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Man at High Altitude

Man at High Altitude. Donald Heath and David Reid Williams. Churchill Livingstone, New York and London, Second edition, 1981. 347 pages, many illustrations. $65.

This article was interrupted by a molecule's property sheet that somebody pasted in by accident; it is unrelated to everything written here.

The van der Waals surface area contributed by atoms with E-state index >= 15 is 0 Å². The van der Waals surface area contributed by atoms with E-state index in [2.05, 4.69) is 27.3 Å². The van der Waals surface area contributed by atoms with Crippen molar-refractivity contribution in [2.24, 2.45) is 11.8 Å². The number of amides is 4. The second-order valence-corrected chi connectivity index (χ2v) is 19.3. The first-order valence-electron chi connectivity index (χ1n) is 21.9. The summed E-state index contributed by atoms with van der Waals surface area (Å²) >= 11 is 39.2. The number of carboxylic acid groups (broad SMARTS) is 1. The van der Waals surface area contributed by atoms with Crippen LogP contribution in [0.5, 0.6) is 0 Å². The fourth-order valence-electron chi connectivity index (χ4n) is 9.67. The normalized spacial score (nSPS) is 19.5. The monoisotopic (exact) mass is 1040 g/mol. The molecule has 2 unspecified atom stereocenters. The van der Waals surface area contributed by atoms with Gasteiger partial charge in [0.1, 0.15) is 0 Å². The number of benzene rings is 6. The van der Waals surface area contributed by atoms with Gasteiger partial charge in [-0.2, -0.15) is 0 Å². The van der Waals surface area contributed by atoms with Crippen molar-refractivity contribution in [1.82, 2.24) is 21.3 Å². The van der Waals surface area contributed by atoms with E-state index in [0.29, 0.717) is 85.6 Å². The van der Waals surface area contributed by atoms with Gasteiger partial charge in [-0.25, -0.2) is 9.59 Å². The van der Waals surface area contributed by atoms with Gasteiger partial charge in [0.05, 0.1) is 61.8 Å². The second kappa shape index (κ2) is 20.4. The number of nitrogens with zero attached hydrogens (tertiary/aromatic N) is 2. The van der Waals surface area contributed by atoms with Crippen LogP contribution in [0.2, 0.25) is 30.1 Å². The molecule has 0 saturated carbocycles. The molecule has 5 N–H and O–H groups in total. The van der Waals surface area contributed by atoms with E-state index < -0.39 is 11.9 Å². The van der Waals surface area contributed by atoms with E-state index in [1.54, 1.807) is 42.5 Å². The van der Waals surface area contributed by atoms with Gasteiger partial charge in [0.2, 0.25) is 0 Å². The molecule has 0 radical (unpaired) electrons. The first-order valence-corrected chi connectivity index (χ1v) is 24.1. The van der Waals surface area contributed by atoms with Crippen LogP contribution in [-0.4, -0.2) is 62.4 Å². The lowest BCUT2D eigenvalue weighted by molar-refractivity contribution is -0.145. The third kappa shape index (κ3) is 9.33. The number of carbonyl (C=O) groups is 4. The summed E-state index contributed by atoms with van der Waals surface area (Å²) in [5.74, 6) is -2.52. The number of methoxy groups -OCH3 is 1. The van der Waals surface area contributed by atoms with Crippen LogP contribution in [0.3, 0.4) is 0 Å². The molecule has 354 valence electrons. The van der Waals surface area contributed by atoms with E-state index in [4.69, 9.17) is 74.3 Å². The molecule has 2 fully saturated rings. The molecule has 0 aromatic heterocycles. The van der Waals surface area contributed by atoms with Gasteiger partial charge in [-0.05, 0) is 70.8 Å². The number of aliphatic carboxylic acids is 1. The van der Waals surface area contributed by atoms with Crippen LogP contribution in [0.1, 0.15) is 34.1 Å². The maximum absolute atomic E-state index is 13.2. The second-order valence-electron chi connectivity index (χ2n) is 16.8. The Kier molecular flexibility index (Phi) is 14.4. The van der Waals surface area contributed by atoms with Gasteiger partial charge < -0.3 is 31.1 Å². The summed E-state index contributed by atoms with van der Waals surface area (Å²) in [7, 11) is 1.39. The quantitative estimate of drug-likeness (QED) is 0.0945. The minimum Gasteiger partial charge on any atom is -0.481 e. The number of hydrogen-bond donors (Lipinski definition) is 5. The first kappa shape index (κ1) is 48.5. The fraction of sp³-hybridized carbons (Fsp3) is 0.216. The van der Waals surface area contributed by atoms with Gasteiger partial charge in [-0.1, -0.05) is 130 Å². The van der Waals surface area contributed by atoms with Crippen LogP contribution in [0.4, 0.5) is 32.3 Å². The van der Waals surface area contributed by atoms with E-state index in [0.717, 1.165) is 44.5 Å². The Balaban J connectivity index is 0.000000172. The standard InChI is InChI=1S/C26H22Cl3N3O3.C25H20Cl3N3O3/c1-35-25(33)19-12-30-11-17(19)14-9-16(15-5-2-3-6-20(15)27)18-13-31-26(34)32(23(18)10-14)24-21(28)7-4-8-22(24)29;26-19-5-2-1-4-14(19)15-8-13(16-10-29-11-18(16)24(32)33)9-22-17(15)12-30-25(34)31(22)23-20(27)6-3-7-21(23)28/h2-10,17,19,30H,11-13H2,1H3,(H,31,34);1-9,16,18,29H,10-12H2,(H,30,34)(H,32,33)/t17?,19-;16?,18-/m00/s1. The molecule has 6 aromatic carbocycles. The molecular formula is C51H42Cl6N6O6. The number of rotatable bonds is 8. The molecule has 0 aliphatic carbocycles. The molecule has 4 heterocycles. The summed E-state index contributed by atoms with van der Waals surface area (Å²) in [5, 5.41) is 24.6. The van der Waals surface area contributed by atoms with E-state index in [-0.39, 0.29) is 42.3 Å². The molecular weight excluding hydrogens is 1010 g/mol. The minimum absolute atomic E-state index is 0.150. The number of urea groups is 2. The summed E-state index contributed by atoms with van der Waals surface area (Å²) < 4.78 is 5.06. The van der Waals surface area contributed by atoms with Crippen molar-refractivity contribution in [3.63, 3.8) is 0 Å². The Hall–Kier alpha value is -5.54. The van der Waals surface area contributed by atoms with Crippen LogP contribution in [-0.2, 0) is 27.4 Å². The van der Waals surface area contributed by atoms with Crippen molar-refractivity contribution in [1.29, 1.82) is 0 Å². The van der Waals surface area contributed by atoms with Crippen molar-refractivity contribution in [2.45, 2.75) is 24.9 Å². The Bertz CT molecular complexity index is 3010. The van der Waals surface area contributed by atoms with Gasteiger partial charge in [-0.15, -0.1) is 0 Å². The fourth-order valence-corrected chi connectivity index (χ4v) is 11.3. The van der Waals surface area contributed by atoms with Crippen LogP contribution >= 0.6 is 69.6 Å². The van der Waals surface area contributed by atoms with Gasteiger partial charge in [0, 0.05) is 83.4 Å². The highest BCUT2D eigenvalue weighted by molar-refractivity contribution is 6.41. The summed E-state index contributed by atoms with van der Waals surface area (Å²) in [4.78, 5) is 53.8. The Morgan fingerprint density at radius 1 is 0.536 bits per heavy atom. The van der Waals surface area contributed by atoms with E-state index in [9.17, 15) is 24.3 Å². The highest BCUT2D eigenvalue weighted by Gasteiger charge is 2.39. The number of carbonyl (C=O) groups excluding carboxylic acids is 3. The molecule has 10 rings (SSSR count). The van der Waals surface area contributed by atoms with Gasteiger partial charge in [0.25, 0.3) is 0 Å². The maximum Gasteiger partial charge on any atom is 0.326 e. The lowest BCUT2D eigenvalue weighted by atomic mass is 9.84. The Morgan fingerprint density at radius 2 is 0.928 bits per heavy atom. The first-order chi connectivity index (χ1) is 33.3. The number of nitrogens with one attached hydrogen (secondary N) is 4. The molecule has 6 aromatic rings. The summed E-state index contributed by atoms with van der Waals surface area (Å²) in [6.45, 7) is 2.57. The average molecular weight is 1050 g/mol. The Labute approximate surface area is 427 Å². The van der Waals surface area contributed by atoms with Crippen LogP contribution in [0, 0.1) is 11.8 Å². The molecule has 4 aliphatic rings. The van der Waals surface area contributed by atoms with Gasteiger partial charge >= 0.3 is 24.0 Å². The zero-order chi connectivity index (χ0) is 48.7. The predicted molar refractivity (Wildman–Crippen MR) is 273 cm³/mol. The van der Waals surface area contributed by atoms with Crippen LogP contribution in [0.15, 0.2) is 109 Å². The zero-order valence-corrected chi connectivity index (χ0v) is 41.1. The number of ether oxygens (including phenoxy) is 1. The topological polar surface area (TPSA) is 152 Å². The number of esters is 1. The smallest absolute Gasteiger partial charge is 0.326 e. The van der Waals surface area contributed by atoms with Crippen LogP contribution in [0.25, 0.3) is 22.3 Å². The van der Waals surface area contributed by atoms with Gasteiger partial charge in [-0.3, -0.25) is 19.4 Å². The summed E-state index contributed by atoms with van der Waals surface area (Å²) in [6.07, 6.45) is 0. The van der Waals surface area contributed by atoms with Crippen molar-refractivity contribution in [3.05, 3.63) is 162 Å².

Man at High Altitude is a second, extensively revised edition of a major book, probably the single most authoritative book on high altitude today. It is well written and put together, extensively illustrated with photographs, charts, and diagrams which for the most part are easy to understand. It covers the entire field of high-altitude lack of oxygen thoroughly as the title promises, but does not deal with cold, heat, cosmic radiation, or illness and trauma. If one wishes a single volume about lack of oxygen at altitude, this is the one, even though the price is almost double that of the 1979 first edition. It has two shortcomings, unfortunately. First, the extensive bibliography contains no references later than 1979, which means that the information in these articles dates back to 1978 because of the long lag between submission and publication. With knowledge advancing so precipitately, this is a serious flaw. Secondly, the authors being pathologists, it is understandable that their emphasis should be on that discipline, and the book is weak, and in places wrong, about clinical aspects. (One small but important example is their statement that climbers who have had retinal hemorrhages should be advised not to go above 10,000 feet again! Such a patently unjustified statement might encourage destructive litigation and absurd bureaucratic regulation.) Thirdly, their discussion of safe rates of ascent has been out-dated by the demonstration by many world-class climbers that ascending 1000 feet a day is too fast for some but much too slow for others. But these are trivial faults in a first-class book. If you want an encyclopedic medically oriented text about altitude, get this one.